Saul Alinsky and the Dilemmas of Race: Community Organizing in the Postwar City (Hardcover)

Saul Alinsky and the Dilemmas of Race: Community Organizing in the Postwar City By Mark Santow Cover Image

Saul Alinsky and the Dilemmas of Race: Community Organizing in the Postwar City (Hardcover)


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A groundbreaking examination of Saul Alinsky's organizing work as it relates to race.

Saul Alinsky is the most famous—even infamous—community organizer in American history. Almost single-handedly, he invented a new political form: community federations, which used the power of a neighborhood’s residents to define and fight for their own interests. Across a long and controversial career spanning more than three decades, Alinsky and his Industrial Areas Foundation organized Eastern European meatpackers in Chicago, Kansas City, Buffalo, and St. Paul; Mexican Americans in California and Arizona; white middle-class homeowners on the edge of Chicago’s South Side black ghetto; and African Americans in Rochester, Buffalo, Chicago, and other cities.

Mark Santow focuses on Alinsky’s attempts to grapple with the biggest moral dilemma of his age: race. As Santow shows, Alinsky was one of the few activists of the period to take on issues of race on paper and in the streets, on both sides of the color line, in the halls of power, and at the grassroots, in Chicago and in Washington, DC. Alinsky’s ideas, actions, and organizations thus provide us with a unique and comprehensive viewpoint on the politics of race, poverty, and social geography in the United States in the decades after World War II. Through Alinsky’s organizing and writing, we can see how the metropolitan color line was constructed, contested, and maintained—on the street, at the national level, and among white and black alike. In doing so, Santow offers new insight into an epochal figure and the society he worked to change.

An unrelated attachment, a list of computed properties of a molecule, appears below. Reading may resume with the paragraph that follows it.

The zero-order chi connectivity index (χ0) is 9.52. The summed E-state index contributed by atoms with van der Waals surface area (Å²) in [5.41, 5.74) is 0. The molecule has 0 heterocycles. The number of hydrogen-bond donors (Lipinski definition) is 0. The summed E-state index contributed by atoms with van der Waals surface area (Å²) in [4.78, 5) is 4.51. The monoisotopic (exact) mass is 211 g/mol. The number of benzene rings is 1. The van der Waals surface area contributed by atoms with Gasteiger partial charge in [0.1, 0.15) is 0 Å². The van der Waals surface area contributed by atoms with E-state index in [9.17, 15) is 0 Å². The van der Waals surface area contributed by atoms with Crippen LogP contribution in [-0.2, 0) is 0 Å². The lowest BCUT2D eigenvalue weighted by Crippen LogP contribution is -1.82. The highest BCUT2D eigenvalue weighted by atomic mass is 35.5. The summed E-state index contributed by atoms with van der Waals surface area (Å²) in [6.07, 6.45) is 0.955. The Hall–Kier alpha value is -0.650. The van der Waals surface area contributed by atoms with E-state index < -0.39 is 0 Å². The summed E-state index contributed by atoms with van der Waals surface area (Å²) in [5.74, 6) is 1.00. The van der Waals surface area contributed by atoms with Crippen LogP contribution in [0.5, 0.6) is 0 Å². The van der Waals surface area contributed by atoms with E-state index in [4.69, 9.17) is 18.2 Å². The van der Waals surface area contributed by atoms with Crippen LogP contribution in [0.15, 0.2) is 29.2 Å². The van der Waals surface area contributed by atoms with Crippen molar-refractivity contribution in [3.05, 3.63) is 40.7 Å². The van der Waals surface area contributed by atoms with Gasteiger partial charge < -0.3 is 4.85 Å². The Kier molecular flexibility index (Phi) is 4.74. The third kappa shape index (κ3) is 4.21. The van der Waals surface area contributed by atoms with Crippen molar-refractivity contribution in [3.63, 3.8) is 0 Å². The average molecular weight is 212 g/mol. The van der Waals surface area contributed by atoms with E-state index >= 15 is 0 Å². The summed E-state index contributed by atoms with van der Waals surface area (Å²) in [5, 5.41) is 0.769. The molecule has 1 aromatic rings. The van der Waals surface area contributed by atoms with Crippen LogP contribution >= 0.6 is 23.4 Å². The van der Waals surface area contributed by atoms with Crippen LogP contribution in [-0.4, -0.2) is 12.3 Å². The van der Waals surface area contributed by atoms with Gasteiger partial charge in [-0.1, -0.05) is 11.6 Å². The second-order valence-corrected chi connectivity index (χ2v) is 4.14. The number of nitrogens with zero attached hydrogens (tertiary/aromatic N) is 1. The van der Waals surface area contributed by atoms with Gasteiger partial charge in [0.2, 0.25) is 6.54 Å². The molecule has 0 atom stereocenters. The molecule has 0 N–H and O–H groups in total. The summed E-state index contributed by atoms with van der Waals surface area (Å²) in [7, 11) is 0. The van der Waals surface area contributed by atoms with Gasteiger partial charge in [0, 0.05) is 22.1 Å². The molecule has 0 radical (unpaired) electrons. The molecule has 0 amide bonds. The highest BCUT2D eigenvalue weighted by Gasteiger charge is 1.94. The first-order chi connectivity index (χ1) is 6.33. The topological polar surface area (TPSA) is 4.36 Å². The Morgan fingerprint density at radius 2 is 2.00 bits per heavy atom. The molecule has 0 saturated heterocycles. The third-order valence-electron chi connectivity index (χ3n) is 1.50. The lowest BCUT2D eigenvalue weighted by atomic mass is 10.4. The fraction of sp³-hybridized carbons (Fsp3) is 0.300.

Mark Santow is associate professor and chair of the History Department at the University of Massachusetts-Dartmouth. He is coauthor of Social Security and the Middle Class Squeeze.
Product Details ISBN: 9780226826271
ISBN-10: 0226826279
Publisher: University of Chicago Press
Publication Date: September 15th, 2023
Pages: 400
Saul Alinsky and the Dilemma of Race is a major contribution to scholarship on postwar racial politics in northern US cities. Writing at the intersections of urban, labor and African-American histories, Santow has forged an analytical narrative that depicts Alinsky’s decades-long efforts to bridge Chicago’s racial divide neither as a quixotic challenge to white flight nor as a broad strategy that might have prevented northern resegregation. Rather, he provides a nuanced portrait of both the potential of Alinsky’s organizing for promoting neighborhood integration and its inability to address the structural forces driving racial transition in mid-twentieth-century Chicago.”
— Matthew Countryman, author of Up South: Civil Rights and Black Power in Philadelphia

"What do race in the US and Saul Alinsky have in common? Both are mercurial, shrouded in myth, and caricatured across the political spectrum. Mark Santow confronts each, illuminating the intersection of the community organizer and the pragmatics of racism in the crucible of Chicago."
— Amanda I. Seligman, author of Block by Block

"The Catholic theologian Jacques Maritain once called Saul Alinsky 'a great soul'--a mahatma, devoted to promoting human dignity through the pursuit of radical democracy. In his exemplary new book, Mark Santow brings Alinksy’s vision up against the brutal realities of race in midcentury Chicago. The result is a consistently compelling, sometimes exhilarating, often sobering story of idealism, activism, and reactionary resistance in one of the nation’s most segregated cities."
— Kevin Boyle, author of The Shattering: America in the 1960s